Both the KING MITHCH and the HEMA 1 are in the challenging range with the Bianca C. the King Mitch used to be a mine sweeper before the owners turned it into a cargo vessel. The massive monster lies seven miles off shore and is 350 feet long and the depth in which it rests a whopping 122 feet deep.
With the bow pointing to the West and laying on its starboard side the cargo hold is a great place for divers to explore. Aside from carrying cement, divers will notice colognes, nail varnish and cosmetic bottles. It is almost as if her cargo is protected as Barracuda always patrol here as well as huge turtles, nurse sharks, and black tip sharks and spotted eagle rays.
The HEMA 1 is another challenging dive wreck off the southern Grenada coast. Resting three miles off shore this freighter sank on her way back to Trinidad after she unloaded the cargo in St. Georges harbour. On March 5 2005 the German built freighter sank it the last resting place where it still remains. Resting in 100 feet water it is a 170 feet long ship that started taking in water on the island’s Atlantic side and efforts to turn around proofed to be thwarted and she was abandoned to sink. The coast guard could rescue the crew, however today the Hema 1 is adding to the attraction of the Caribbean’s wrecks for challengers.
A popular reef that goes well with these two dives is the Shark reef which are only for the very experienced divers. As diving site it has massive appeal, yet located on the southern coast with exposure to the Atlantic, the currents are strong and sea conditions rough. Challenging yet rewarding with an abundance of sharks, conch, lobsters, eels, rays, and sea turtles.
The newest wreck of the Eastern Caribbean in Grenada is the Falcon, a 42 feet fishing trawler. After it underwent repairs at the spice isle marine services it met its fate. It caught fire as soon as it reached Grand Anse Bay and an explosion was avoided due to the fact that the fuel tanks were not filled. Crew members managed to jump over board and even though the fire was extinguished it sank in 20 feet of water.
¼ WRECK is another easy dive as it is only the stem of a large vessel lying in shallow water and home to extraordinary marine life. Divers have the opportunity to explore engine and propeller while viewing nurse sharks and other sea life.
3 PART WRECK is an easy dive that sank in 1991 and got cut up into four parts. It makes a beautiful sight with an abundance of sea life including queen angelfish, barracudas and Lobsters.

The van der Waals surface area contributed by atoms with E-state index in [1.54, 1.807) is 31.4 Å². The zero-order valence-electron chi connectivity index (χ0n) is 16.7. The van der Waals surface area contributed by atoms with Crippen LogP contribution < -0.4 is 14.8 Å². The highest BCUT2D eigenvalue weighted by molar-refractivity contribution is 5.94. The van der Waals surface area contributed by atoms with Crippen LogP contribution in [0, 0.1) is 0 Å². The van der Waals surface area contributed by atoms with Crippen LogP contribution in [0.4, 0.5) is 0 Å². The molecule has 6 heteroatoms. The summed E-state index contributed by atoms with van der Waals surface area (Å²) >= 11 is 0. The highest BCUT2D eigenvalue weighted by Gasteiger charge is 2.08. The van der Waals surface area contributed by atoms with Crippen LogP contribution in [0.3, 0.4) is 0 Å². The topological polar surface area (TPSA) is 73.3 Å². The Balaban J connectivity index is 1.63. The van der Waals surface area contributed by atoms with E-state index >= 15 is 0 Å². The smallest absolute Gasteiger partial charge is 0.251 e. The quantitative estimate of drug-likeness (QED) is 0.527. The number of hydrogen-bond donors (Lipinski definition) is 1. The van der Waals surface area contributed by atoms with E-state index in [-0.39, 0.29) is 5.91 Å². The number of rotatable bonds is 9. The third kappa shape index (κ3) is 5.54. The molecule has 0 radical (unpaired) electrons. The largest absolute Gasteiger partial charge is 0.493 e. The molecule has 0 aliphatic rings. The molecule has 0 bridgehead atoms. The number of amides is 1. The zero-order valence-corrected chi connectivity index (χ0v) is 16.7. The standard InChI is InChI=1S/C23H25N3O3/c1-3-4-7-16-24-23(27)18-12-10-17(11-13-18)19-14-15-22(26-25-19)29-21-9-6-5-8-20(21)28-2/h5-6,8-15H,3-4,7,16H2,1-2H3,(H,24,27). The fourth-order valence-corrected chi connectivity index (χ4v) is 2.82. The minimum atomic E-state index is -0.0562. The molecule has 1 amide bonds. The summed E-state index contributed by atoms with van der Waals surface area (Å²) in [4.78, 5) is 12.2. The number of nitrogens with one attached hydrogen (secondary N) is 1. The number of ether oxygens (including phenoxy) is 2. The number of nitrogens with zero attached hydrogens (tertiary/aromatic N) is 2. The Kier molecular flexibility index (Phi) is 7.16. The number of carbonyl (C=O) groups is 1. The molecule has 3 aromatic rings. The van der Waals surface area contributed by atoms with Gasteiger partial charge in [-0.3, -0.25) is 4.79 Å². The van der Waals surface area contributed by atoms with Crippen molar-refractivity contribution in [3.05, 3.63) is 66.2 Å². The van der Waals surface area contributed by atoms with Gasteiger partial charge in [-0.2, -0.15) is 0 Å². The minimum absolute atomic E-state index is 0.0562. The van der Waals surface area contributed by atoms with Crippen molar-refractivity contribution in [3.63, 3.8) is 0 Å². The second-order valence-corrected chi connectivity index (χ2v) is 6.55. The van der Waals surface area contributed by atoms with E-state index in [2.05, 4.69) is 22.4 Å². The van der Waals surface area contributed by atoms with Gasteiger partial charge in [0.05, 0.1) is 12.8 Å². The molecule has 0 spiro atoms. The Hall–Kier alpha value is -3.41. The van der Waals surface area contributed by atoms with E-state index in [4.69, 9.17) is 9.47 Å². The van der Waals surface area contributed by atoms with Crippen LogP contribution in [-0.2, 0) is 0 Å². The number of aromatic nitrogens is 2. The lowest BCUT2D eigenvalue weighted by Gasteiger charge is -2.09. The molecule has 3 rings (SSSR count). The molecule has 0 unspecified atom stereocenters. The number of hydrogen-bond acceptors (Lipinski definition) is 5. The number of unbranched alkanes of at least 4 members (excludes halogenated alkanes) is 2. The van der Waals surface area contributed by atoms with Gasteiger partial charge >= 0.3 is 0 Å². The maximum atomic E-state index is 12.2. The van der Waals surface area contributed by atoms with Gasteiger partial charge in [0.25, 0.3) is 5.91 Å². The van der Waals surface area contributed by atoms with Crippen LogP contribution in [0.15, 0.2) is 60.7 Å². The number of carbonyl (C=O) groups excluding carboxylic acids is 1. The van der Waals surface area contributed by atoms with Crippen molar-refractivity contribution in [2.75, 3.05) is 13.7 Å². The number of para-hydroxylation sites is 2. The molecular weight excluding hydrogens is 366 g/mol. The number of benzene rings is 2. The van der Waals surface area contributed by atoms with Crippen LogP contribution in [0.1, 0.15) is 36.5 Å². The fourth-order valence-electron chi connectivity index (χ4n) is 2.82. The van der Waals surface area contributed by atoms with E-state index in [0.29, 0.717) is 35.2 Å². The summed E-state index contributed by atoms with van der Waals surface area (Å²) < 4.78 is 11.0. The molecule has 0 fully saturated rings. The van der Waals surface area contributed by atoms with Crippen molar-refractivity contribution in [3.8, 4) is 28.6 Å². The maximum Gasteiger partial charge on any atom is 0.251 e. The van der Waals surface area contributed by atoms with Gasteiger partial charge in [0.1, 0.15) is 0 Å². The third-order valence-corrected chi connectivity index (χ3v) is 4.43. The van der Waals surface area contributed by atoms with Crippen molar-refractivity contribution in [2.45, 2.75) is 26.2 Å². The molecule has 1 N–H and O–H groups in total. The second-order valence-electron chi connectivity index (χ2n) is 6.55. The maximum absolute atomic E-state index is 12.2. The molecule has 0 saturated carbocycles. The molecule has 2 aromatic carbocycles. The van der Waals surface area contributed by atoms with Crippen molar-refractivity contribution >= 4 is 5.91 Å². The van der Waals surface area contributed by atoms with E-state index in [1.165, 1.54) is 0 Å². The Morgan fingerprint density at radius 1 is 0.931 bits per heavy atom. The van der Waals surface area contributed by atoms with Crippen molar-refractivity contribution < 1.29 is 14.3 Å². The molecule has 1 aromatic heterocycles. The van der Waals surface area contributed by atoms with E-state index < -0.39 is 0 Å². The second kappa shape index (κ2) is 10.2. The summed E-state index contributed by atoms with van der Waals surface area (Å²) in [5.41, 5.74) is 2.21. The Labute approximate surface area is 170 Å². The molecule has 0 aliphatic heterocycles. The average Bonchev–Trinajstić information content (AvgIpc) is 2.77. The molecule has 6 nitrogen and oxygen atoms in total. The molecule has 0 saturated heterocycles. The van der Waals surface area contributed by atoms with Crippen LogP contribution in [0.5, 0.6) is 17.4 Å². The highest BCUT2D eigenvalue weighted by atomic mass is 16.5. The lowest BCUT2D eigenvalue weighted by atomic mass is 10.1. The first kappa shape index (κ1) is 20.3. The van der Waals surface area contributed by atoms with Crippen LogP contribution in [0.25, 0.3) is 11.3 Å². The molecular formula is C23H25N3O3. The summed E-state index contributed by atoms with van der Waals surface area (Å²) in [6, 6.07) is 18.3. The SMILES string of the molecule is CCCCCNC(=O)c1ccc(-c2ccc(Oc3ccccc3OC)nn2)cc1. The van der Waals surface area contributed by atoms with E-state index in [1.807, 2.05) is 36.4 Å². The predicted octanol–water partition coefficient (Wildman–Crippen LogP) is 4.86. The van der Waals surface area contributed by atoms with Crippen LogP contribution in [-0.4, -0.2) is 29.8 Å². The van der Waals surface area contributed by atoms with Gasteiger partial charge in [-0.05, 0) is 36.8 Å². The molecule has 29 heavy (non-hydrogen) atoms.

VERONICA L is in the easy wreck dive category sunk when she was moored in St. George’s harbour where she was often dived upon for years until 2002. Then she was moved and today rests in soft sponges of green, pink and orange corals and Black Brotula is seen here.
The BUCCANEER which is a 43 feet intermediate dive is a wooden schooner which got sunk intentionally for diving purposes off Molinere point. Covered in black coral and whip it lies on the starboard side at 60 feet deep. The coral causes that marine life is in abundance and exquisite.
The TWIN WRECKS are also intentional wrecks from Peter De Savery after removal from its initial spot in the lagoon when Port Louis Marina was developed and under construction. A small motor vessel and the Fiona were placed 60 feet deep and laying side by side it is home to various species including lizard fish, sting rays and snappers.
After a troubled journey from Trinidad, the Shakem cement carrier sank a mile off the harbour in St. George. In 2001 the cement it carried, overbalanced the vessel causing it to sank down to 100feet where it rests upright on its keel and one of the best wrecks to explore as it is fully intact and abundant in sea life too. Wreck lovers love exploring this advanced level ship into galleys, control room, crew quarters and hallways. With black coral growing you will find French angel Fish and Barracuda patrolling it while the ship also has the occasional shark under it.
If advanced but unusual is your diving thing then you must not miss the CAR PARK. In 93 feet of water you will be mesmerized by sunken cars including a VW Camper that forms an artificial reef. It is home to various species including moray eels, barracuda and stingrays and colourful marine life.
The Hildur is an advanced dive with the coastal freighter of 100 feet lying upright in 115 feet of water. It sank in 2007 and forms an artificial reef with little growth on it as it is relatively new but fish species include the occasional stingray and French Angelfish.
The RHUM RUNNER is a wrecked catamaran lying in 99 feet of water with southern stingrays and huge barracudas patrolling the wreck. Another great advanced wreck to explore is the KAPSIS is an advanced dive in the Fisherman’s Paradise reef which used to be a magnificent sailing yacht which sunk after hurricane Ivan hit the shores in September 2004. The reason that it is part of the advanced dice wrecks is the very fast and strong currents. It is a well worth it dive with an abundance of sharks, rays and turtles and other sea life teeming.